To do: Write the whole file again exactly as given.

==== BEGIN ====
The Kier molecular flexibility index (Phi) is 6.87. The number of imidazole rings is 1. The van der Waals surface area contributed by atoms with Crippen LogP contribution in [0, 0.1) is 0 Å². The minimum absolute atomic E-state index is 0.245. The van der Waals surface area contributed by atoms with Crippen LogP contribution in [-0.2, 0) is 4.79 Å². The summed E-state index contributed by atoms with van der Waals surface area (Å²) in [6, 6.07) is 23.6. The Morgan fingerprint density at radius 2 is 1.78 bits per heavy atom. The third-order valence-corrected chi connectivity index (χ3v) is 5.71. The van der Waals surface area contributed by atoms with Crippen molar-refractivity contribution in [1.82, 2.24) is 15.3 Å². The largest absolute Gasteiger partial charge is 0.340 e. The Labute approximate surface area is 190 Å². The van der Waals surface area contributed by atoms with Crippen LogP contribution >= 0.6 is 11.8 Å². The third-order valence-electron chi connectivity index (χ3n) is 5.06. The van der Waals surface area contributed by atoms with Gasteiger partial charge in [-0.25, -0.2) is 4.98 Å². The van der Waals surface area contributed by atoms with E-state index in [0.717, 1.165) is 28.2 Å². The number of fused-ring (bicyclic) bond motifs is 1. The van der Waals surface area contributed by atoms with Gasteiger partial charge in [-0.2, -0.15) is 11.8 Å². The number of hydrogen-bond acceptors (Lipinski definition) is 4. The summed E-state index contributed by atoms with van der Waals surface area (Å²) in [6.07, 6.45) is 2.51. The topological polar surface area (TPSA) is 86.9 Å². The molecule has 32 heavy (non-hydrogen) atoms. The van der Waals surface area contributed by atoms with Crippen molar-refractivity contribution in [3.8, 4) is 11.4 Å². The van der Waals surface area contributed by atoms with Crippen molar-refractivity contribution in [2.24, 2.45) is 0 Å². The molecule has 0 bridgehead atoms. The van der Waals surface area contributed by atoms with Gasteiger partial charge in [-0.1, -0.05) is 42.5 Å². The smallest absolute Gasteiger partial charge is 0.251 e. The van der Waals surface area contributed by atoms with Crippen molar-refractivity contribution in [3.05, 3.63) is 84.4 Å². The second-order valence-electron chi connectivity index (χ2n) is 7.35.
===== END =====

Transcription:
The Kier molecular flexibility index (Phi) is 6.87. The number of imidazole rings is 1. The van der Waals surface area contributed by atoms with Crippen LogP contribution in [0, 0.1) is 0 Å². The minimum absolute atomic E-state index is 0.245. The van der Waals surface area contributed by atoms with Crippen LogP contribution in [-0.2, 0) is 4.79 Å². The summed E-state index contributed by atoms with van der Waals surface area (Å²) in [6, 6.07) is 23.6. The Morgan fingerprint density at radius 2 is 1.78 bits per heavy atom. The third-order valence-corrected chi connectivity index (χ3v) is 5.71. The van der Waals surface area contributed by atoms with Crippen molar-refractivity contribution in [1.82, 2.24) is 15.3 Å². The largest absolute Gasteiger partial charge is 0.340 e. The Labute approximate surface area is 190 Å². The van der Waals surface area contributed by atoms with Crippen LogP contribution >= 0.6 is 11.8 Å². The third-order valence-electron chi connectivity index (χ3n) is 5.06. The van der Waals surface area contributed by atoms with Gasteiger partial charge in [-0.25, -0.2) is 4.98 Å². The van der Waals surface area contributed by atoms with E-state index in [0.717, 1.165) is 28.2 Å². The number of fused-ring (bicyclic) bond motifs is 1. The van der Waals surface area contributed by atoms with Gasteiger partial charge in [-0.2, -0.15) is 11.8 Å². The number of hydrogen-bond acceptors (Lipinski definition) is 4. The summed E-state index contributed by atoms with van der Waals surface area (Å²) in [6.07, 6.45) is 2.51. The topological polar surface area (TPSA) is 86.9 Å². The molecule has 32 heavy (non-hydrogen) atoms. The van der Waals surface area contributed by atoms with Crippen molar-refractivity contribution in [3.8, 4) is 11.4 Å². The van der Waals surface area contributed by atoms with Crippen molar-refractivity contribution in [2.24, 2.45) is 0 Å². The molecule has 0 bridgehead atoms. The van der Waals surface area contributed by atoms with Gasteiger partial charge in [-0.1, -0.05) is 42.5 Å². The smallest absolute Gasteiger partial charge is 0.251 e. The van der Waals surface area contributed by atoms with Crippen molar-refractivity contribution in [3.05, 3.63) is 84.4 Å². The second-order valence-electron chi connectivity index (χ2n) is 7.35.